AUGUSTA, Maine — A Vassalboro man told family members that he killed a 69-year-old man he had known for years because the man touched his genitals and made a sexual advance, according to court documents.
Courtney Shea, 30, was ordered held without bail in his first appearance in Kennebec County Superior Court on Tuesday after being charged with intentional or knowing murder.
Shea is accused of killing Thomas Namer, 69, of Vassalboro, whose body was recovered Nov. 22 next to an abandoned motor home on Route 201 in Vassalboro.
A bail hearing was set for Dec. 5 for Shea.
In an affidavit filed with the Augusta court on Monday, Shea told investigators that he called Namer, who he had known for many years, and asked him to give him a ride to an undisclosed location. Once he got into Namer’s vehicle, Shea said Namer grabbed his genitals and offered a sexual favor, according to the affidavit.
Shea said he “blacked out and killed Thomas Namer,” according to the court document.
An autopsy performed on Namer’s body concluded that he suffered “three stab wounds at the base of the neck, as well as at least two other similar inflicted injuries,” according to the court document.
Maine State Police Detective Abbe Chabot said Shea, after returning to his home, told his brother Robert Varney, 41, that he “killed Tommy and needed help burying him.”
Varney stated he told Shea to call 911, as did Shea’s stepfather, Joseph Rossignol, 61, when Shea told Rossignol that he had killed Namer.
Shea told police he routinely blacked out when he consumed alcohol. He was seen drinking beer and vodka that night by family members and friends and seemed drunk but coherent, according to the affidavit.
Shea’s friend Brandon Hamilton, 30, told investigators that he, his girlfriend and Shea were drinking alcohol in Shea’s garage on the evening of Nov. 21. Hamilton and his girlfriend later left Shea’s residence, but Hamilton said he and Shea had phone contact between 8:07 p.m. and 9:17 p.m. Shea asked Hamilton to pick him up at the ballfield on the south end of Waterville.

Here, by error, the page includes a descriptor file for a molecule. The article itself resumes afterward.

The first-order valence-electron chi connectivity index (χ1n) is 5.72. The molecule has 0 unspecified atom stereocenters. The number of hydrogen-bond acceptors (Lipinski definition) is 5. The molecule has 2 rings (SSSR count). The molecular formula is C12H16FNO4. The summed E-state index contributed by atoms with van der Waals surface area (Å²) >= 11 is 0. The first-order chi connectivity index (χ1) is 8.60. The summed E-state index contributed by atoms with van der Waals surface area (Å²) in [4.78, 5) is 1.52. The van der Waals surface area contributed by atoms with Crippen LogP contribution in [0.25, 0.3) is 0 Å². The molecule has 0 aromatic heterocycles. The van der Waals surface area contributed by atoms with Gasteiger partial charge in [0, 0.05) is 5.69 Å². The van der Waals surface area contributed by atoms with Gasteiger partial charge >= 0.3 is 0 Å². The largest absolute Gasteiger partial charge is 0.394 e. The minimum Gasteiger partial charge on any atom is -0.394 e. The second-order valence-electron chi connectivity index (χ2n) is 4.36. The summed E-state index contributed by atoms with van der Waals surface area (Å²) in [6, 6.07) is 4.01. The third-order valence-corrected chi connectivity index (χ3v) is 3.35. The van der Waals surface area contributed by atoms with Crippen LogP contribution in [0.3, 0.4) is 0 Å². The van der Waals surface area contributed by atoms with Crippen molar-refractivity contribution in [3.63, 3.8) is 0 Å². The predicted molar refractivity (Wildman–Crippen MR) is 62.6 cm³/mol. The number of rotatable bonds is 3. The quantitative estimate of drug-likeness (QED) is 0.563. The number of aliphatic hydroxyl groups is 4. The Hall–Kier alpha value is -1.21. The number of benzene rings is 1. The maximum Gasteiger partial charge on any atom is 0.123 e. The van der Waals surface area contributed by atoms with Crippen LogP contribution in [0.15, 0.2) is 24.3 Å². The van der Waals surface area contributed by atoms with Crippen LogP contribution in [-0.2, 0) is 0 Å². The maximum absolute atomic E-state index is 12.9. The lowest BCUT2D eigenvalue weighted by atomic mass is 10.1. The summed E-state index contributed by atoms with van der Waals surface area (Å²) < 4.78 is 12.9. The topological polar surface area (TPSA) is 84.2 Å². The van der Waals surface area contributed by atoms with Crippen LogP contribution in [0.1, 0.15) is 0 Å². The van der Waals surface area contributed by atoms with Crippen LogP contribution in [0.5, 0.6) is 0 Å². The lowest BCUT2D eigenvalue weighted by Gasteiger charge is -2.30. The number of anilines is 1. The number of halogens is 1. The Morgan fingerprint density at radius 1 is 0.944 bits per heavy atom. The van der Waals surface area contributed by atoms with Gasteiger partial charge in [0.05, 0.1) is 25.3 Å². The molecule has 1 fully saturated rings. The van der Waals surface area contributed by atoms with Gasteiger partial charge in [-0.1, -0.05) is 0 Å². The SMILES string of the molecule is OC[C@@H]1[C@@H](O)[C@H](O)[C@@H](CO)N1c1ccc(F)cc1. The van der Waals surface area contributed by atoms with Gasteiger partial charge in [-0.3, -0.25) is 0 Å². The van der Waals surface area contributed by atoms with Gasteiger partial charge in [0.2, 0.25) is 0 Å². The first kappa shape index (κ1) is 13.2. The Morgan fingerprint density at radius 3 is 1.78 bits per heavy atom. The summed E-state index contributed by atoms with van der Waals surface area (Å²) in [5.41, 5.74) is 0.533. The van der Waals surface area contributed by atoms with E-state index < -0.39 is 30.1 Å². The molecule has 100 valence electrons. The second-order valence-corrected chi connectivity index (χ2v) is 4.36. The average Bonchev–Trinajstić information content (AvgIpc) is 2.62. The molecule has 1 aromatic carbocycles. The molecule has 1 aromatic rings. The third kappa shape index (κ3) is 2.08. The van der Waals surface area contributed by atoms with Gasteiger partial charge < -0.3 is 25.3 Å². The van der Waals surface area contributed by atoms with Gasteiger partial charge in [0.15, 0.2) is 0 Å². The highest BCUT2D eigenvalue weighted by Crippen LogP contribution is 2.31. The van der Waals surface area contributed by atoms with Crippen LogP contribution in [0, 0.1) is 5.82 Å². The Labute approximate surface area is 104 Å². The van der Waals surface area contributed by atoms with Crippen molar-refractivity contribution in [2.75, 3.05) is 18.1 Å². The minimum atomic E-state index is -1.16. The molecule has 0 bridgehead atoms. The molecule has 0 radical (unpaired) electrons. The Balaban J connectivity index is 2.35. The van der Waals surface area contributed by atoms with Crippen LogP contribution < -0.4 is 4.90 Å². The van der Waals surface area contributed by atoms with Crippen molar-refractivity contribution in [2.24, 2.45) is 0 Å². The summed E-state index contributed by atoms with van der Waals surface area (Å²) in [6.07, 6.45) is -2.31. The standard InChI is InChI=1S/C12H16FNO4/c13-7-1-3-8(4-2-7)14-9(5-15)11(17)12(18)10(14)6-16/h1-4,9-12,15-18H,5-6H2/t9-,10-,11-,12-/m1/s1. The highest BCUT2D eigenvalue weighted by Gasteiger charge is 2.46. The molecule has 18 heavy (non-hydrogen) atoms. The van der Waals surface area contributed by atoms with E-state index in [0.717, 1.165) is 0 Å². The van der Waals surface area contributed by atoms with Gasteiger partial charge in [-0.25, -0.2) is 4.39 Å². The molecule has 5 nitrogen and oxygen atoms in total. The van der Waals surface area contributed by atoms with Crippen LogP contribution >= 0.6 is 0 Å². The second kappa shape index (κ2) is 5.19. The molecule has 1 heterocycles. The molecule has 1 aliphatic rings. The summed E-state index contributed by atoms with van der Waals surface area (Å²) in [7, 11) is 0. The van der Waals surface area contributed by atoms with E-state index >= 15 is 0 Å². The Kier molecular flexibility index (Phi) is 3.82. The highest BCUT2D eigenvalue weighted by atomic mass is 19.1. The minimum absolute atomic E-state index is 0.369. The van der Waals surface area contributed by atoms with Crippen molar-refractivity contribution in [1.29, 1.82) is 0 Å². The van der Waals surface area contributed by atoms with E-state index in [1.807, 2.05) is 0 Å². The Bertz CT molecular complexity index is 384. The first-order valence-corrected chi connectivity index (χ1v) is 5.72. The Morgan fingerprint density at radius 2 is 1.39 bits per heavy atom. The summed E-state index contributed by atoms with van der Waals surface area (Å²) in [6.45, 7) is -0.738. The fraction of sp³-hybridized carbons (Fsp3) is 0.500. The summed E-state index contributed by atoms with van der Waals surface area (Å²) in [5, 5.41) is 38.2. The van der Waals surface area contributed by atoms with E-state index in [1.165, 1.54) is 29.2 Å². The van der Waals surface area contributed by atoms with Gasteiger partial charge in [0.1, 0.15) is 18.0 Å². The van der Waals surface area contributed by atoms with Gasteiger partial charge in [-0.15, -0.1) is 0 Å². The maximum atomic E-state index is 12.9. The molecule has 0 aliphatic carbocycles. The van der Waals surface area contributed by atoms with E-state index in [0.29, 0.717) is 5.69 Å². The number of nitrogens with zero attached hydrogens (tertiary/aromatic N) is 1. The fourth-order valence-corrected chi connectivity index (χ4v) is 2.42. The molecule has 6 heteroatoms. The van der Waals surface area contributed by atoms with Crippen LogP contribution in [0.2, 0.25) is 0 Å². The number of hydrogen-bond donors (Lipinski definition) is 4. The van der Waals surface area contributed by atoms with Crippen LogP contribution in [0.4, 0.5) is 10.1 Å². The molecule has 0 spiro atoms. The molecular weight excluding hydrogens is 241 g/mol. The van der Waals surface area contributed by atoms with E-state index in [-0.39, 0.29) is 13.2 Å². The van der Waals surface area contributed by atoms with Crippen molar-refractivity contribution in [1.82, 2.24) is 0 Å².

Shea had driven Namer’s vehicle to Waterville because he was scared, according to the affidavit.
“Brandon Hamilton said he and [his girlfriend] then drove to that ball field and saw Courtney Shea standing alone outside a white or silver car parked in the parking lot,” according to the affidavit. Shea told Hamilton that he “had [screwed] up.”
The three returned to Hamilton’s apartment in Waterville where they drank alcohol and played video games before Shea called his mother to give him a ride home at 4:30 a.m.
After talking with his mother, stepfather and brother, Shea called police at 6:46 a.m. to report a deceased male next to his residence on Riverside Drive.
Shea told police that had been sexually assaulted by Namer when he was 11 years old. He went on to say that Namer “routinely purchased alcohol, cigarettes, drugs, etc. and gave rides to young males and perhaps young females in exchange for sexual favors,” according to the affidavit.
Shea had not been feeling well for approximately a month and suffered from post-traumatic stress disorder from being sexually molested from the time he was 5 years old by another person, he told investigators.
While in court on Tuesday, Shea appeared in orange jail clothes and in handcuffs. He spoke only a few words.
“Yeah, I understand,” Shea told Justice Michaela Murphy when asked whether he understood the charge against him. He faces a minimum of 25 years in prison and a maximum of life in prison without the possibility of being released if convicted of the Class A charge.
Maine Deputy Attorney General William Stokes briefly spoke outside the courthouse on Tuesday morning. He said much of what is known at this point is what is outlined in the affidavit.
“More information will be developed by the detectives as this case develops,” Stokes said. “All we know at this point is what the defendant has said. We don’t know whether it’s true or not, but that’s what he alleges.”
Attorney Scott Gurney represented Shea in court on Tuesday, but Brad Grant will represent him in the future, according to Stokes.